IoT Kit with power and solar charger
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IoT Kit with power and solar charger

by garnold on Sun Jul 21, 2019 8:18 pm

I'm trying and getting rather frustrated with building a weather station for my home. Just about all weather station kits I have found are units that either stay in your home or require mains power. What I'm looking for is the following....

    ESP8266 or ESP32 based board
    Proper charging board
    Lipo battery
    Solar charger to keep the system running
    A nice selection of weather sensing options
    Some kind of kit that I can 3d print and put it all together

Here are some of the challenges that I'm running into....

    Boards are drawing to much power and require modifications that are above my skill level to reduce the power draw
    Chargers are not allowing the ability to draw power and charge at the same time so I just don't know what to buy
    Good sensors to use for something like this. Though the BME280 is looking like the way I might go
    What solar panel to buy that will charge the battery and not need more tools to work correctly because it over charges with to much voltage
    A case for the solar panel so I can be mounted outside and not get damaged with poor weather

You can find bits and pieces of information about this on the web, but for noobs like me it's just to hard to put this all together. I just keep buying stuff thinking I might get it right this time and failing which is really a bummer!

One of the many things I love about Adafruit is that you don't sell junk! Your kits are well designed and planned out quite nicely. I'm fully aware of the fact that this kit might cost a few bucks, but if I can feel comfortable knowing that the money is well spent on parts that will all work together then.... "TAKE MY MONEY". HAHAHA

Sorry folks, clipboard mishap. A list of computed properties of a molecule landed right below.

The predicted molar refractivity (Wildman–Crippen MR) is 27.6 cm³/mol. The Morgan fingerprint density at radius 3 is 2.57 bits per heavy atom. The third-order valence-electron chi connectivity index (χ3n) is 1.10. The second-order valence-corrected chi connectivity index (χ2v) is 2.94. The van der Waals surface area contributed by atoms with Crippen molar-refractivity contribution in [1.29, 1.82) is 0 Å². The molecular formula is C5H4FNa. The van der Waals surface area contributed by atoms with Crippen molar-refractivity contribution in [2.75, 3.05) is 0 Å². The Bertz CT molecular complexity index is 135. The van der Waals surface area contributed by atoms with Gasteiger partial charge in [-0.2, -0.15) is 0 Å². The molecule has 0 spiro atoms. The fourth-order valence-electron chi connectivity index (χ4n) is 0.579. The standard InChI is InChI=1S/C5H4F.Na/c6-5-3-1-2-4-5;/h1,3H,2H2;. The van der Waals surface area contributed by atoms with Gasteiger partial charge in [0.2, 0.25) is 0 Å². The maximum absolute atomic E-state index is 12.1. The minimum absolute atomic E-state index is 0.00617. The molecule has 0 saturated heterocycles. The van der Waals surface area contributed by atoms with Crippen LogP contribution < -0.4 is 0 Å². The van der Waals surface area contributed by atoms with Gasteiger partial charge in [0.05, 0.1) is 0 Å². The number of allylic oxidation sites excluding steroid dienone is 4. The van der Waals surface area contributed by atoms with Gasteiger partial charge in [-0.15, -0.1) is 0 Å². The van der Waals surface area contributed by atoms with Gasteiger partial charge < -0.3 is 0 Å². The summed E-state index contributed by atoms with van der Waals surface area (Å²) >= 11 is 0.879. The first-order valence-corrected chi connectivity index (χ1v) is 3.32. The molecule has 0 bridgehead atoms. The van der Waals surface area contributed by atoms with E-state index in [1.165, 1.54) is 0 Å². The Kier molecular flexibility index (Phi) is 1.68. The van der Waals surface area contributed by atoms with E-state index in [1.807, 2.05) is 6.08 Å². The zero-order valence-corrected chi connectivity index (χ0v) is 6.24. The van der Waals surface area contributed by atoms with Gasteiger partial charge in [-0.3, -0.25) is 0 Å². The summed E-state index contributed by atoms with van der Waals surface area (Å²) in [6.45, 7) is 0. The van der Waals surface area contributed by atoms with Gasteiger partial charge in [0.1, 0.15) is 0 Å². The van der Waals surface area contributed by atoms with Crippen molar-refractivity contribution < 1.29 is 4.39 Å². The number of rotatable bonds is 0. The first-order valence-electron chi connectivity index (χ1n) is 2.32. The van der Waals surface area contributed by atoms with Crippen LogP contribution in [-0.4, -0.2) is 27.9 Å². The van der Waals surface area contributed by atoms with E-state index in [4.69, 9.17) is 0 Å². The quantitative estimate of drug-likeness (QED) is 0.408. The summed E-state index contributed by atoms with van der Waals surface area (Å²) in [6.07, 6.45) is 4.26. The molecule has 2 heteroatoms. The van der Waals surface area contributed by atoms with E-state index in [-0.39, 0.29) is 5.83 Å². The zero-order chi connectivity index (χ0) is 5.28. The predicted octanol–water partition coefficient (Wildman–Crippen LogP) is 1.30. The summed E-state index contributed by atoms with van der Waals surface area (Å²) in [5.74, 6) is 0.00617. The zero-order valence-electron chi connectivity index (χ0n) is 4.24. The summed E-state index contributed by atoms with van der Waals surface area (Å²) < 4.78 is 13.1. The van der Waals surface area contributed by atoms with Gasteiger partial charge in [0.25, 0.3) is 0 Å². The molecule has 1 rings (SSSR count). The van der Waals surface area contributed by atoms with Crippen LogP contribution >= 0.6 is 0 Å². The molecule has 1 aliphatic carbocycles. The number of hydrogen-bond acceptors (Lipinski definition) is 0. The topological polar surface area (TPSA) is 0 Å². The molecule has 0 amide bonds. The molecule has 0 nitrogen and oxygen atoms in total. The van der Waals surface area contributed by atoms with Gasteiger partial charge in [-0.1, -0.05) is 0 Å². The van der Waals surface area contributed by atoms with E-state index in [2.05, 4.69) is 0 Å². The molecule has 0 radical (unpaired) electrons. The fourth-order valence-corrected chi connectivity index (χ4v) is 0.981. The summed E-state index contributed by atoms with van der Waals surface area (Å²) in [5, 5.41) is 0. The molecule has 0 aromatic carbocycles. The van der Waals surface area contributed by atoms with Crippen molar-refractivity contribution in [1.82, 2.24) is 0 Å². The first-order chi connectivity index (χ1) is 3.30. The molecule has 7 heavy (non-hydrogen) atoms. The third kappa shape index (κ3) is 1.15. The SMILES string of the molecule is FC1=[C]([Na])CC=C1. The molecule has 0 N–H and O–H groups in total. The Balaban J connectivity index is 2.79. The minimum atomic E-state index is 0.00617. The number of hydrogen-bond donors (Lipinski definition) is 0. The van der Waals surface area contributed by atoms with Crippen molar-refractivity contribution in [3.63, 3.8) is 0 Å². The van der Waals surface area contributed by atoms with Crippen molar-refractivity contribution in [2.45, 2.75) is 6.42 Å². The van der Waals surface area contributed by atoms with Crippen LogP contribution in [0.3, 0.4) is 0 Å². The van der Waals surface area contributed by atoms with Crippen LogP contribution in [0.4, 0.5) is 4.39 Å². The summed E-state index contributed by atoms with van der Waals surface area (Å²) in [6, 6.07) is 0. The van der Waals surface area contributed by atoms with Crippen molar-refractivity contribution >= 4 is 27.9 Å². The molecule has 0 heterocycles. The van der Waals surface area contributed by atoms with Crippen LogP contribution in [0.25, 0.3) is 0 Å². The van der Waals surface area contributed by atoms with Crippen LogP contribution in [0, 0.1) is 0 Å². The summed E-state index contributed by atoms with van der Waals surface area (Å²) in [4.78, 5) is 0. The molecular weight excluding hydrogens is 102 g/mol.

Thank you for all the great tools and the wonderful guides that have helped me along so far ;-)

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Re: IoT Kit with power and solar charger

by adafruit_support_mike on Mon Jul 22, 2019 12:09 pm

Design is the art of making tradeoffs between conflicting requirements, and in this case you have a couple that pull strongly in opposite directions: Wifi devices like the ESP8266 use at least 80mA, and getting long battery life means using as little current as possible.

One way to find a compromise between the two is to use what’s called ‘strobed power’.. only turning the microcontroller on long enough to collect readings and transmit them, then shutting it off again. We have a TPL5110 breakout that controls power to a load, and uses less than 100nA while sleeping:


The TPL5110 wakes up at intervals from 10ms to 2 hours, and has a DONE pin so a microcontroller can tell it to shut off power and sleep until its next wake-up time.

That strategy saves lots of power at the cost of losing always-on operation.

Another option is to use a less power-hungry microcontroller to collect the data, with an ESP8266 or ESP32 coprocessor that only handles WiFi communication, and can be shut down when it isn’t transmitting an update. Our Feather M0 and ItsyBitsy M0 boards only use about 9mA, which is less of a load on the battery:


and our AirLift boards are ESP32 Wifi coprocessors:


We have a Solar LiPo Charger that can charge the cell while sending power to a load:


And it’s designed to work with 6V solar panels. The chip that handles the power sends output from the solar panel to the load first, then uses any excess power to charge the LiPo. In high-sun conditions, the LOAD output can approach 6V, so you’d probably want to ignore that output and connect your microcontroller to the BAT output. That would be the same as connecting the LiPo directly to the microcontroller.

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Please be positive and constructive with your questions and comments.